Lockets are perhaps the most well-known form of hair memorial: a slip of hair tucked in a piece of jewelry or perhaps framed next to a photograph. But there is another medium, especially if one needed to preserve and display a large quantity: the hair book. I know of two examples, one in the possession of the Lancaster Mennonite Historical Society, and another in a private collection.
The first belonged to Elizabeth Eby, born in 1835 to Sem Eby and Anna (Frantz) Eby in Leacock Township, Lancaster County, Pennsylvania. She married Milton Shertzer in 1860 and had five children. She died in 1922 at the age of 87 and is buried in Lancaster County, Pennsylvania.
In 1866, at the age of 31, Eby made the hair book–or at least the cover. The cover is Berlin-work glued to paper. Stitched on are a border of roses and the text “hair B[o]ok/ ma[de] by /Elizabeth/ Eby AD/1866.” The back cover is an arrangement of five flowers. Those in the corner are two shades of green, red, and pink. The central flower arrangement shows three blossoms in the same colors, but includes yellow, orange, and blue.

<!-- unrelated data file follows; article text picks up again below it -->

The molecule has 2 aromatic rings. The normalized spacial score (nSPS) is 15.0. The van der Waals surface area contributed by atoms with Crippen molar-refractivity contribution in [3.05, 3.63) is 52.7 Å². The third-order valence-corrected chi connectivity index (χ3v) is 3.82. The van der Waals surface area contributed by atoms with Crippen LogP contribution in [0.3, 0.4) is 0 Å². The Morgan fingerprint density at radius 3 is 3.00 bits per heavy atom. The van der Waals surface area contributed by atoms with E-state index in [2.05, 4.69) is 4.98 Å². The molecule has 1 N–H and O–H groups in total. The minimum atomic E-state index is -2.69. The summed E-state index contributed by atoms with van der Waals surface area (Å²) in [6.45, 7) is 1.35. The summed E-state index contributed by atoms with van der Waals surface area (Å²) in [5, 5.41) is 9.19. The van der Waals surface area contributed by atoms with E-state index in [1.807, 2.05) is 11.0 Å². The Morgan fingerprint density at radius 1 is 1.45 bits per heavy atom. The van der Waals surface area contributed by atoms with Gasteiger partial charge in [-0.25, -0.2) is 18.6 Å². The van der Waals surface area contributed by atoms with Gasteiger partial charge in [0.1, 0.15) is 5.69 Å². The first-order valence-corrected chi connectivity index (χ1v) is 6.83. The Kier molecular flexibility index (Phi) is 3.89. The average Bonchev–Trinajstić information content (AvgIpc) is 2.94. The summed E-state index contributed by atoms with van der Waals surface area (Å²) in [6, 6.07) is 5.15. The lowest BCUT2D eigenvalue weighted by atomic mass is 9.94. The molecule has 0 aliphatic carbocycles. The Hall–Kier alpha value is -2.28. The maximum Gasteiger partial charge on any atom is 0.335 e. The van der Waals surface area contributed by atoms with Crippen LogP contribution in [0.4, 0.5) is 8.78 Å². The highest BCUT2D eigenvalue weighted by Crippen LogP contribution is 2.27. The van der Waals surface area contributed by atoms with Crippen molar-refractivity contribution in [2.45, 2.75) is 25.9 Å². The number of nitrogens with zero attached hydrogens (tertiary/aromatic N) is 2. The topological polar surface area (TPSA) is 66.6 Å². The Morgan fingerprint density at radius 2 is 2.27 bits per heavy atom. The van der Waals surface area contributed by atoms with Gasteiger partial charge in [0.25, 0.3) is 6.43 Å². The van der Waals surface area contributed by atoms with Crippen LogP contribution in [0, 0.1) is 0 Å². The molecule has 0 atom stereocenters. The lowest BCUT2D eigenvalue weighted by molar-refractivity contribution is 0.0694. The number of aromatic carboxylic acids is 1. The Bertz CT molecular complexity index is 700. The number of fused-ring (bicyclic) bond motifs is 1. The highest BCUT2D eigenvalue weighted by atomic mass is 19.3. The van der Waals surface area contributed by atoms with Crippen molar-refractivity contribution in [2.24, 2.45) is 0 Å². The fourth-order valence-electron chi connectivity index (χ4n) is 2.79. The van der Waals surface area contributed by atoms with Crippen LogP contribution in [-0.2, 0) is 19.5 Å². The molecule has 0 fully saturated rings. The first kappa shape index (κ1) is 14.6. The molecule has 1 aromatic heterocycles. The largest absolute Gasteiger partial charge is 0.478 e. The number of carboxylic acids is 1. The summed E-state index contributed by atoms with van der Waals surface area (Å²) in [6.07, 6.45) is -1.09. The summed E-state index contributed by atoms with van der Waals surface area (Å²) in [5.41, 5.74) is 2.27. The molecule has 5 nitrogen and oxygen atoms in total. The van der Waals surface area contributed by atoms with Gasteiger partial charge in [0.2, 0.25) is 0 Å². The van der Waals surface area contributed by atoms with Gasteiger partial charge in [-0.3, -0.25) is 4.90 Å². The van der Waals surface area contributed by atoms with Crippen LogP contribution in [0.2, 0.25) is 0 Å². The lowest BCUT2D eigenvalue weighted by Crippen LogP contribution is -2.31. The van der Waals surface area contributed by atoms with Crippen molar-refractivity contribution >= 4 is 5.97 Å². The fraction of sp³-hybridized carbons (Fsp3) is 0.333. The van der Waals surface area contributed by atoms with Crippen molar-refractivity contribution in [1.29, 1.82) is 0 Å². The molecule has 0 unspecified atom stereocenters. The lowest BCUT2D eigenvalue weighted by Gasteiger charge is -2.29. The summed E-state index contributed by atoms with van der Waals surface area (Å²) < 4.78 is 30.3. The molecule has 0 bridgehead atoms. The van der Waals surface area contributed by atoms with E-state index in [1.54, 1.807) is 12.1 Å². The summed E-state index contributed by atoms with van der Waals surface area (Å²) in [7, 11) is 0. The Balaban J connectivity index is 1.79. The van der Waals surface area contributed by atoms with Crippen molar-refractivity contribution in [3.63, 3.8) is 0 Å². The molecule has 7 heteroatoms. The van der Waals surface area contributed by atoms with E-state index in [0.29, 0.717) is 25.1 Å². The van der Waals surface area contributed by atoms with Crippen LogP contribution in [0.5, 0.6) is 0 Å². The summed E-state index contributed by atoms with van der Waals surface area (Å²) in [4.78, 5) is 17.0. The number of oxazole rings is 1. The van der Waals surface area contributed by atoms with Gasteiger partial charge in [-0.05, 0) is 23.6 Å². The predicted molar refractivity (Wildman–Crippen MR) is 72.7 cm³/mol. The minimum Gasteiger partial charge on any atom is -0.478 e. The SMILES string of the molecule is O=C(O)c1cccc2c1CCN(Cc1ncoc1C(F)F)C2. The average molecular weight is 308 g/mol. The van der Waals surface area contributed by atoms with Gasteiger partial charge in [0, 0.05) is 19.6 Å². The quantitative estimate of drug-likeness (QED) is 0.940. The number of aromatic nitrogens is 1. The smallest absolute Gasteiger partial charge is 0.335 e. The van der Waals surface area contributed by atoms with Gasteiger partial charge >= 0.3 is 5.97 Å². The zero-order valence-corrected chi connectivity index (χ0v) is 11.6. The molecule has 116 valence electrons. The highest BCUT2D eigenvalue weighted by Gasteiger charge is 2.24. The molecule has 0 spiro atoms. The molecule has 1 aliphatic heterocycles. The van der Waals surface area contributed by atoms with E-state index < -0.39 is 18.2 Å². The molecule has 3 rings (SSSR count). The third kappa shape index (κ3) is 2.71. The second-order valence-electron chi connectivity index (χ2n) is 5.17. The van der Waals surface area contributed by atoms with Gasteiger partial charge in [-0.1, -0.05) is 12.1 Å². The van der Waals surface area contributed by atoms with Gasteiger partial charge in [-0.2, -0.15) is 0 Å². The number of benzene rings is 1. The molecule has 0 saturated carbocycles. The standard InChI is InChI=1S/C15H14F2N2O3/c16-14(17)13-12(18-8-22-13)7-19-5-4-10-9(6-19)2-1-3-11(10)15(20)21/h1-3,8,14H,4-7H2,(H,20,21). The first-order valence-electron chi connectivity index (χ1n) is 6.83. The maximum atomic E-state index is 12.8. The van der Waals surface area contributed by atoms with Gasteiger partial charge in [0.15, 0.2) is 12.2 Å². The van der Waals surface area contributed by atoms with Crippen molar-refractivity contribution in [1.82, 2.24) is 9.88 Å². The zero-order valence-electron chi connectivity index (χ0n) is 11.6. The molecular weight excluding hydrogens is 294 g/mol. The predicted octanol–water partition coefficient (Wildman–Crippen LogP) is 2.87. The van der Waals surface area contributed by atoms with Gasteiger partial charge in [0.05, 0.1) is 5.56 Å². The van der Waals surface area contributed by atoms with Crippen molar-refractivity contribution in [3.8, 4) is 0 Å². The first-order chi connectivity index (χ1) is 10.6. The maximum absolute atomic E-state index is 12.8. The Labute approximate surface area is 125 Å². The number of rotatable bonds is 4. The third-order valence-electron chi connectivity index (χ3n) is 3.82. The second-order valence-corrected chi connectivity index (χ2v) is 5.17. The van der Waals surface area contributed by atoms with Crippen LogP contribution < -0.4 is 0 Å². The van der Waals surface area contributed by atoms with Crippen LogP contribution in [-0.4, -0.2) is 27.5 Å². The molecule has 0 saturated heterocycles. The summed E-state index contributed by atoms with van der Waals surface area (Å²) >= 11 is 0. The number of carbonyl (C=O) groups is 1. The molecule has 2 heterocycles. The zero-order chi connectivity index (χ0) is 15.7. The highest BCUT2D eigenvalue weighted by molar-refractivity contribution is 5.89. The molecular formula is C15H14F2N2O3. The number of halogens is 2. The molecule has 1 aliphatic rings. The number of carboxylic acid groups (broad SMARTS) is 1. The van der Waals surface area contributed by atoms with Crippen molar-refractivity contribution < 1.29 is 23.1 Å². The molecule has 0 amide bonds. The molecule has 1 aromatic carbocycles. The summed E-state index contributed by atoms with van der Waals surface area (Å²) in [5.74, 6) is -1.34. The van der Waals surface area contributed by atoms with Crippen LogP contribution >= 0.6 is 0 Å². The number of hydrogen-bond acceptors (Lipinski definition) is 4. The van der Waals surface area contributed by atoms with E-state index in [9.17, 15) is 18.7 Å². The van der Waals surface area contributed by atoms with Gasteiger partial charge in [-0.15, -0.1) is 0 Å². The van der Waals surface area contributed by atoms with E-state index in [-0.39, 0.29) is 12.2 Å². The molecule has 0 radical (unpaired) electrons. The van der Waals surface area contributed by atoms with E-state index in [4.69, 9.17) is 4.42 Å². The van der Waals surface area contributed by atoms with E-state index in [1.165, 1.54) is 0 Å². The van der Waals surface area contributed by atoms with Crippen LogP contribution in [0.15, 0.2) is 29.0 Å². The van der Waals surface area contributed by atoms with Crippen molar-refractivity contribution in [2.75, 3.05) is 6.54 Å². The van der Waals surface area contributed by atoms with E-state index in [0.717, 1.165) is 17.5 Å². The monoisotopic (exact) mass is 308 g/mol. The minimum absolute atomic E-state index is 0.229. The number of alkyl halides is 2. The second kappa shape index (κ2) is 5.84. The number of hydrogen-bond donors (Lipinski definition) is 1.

Inside Eby’s book are seven used pages, but only one side is used per leaf. Arrayed on each page are lockets of hair, fifty-two in total, and all but one are neatly labeled in the same hand–albeit with different inks. Picture a photo album–but with lockets of hair, instead of photographs.
Each lock, braided or unbraided, is secured with a ribbon–similar to the Hershey hair poster I discussed previously. While most are attached directly to the paper, four have an additional backing. The locks are attached to the page mainly by glue, but others are stitched to the paper.
The second hair book is in a private collection in Fayette, Fulton County, Ohio, and has no Mennonite connections. The book dates to 1871 and was made in Wright Township, Hillsdale County, Michigan. It was made for Rachel (Lickley) Woods by her Sunday School Students at Lickley’s Corners Baptist Church.
The cover is card stock, embellished with cutouts from a box, and features fruits and baroque flourishes. It is bound by two ribbons, red with gold trim.
The book contains locks of hair from each of her twenty-nine pupils, arrayed on pages similar to the Eby book. Each locket is looped and secured with a ribbon–either blue or red–and stitched to the page.
In my next post, I will examine how artifacts like these served as totems of memory in connection to the broader Victorian cultural context, as well as how they might be read in Mennonite-specific settings.
I am still looking for hair memorials, in any form, that have Mennonite connections to provide comparative analysis. If you know of one, please contact me.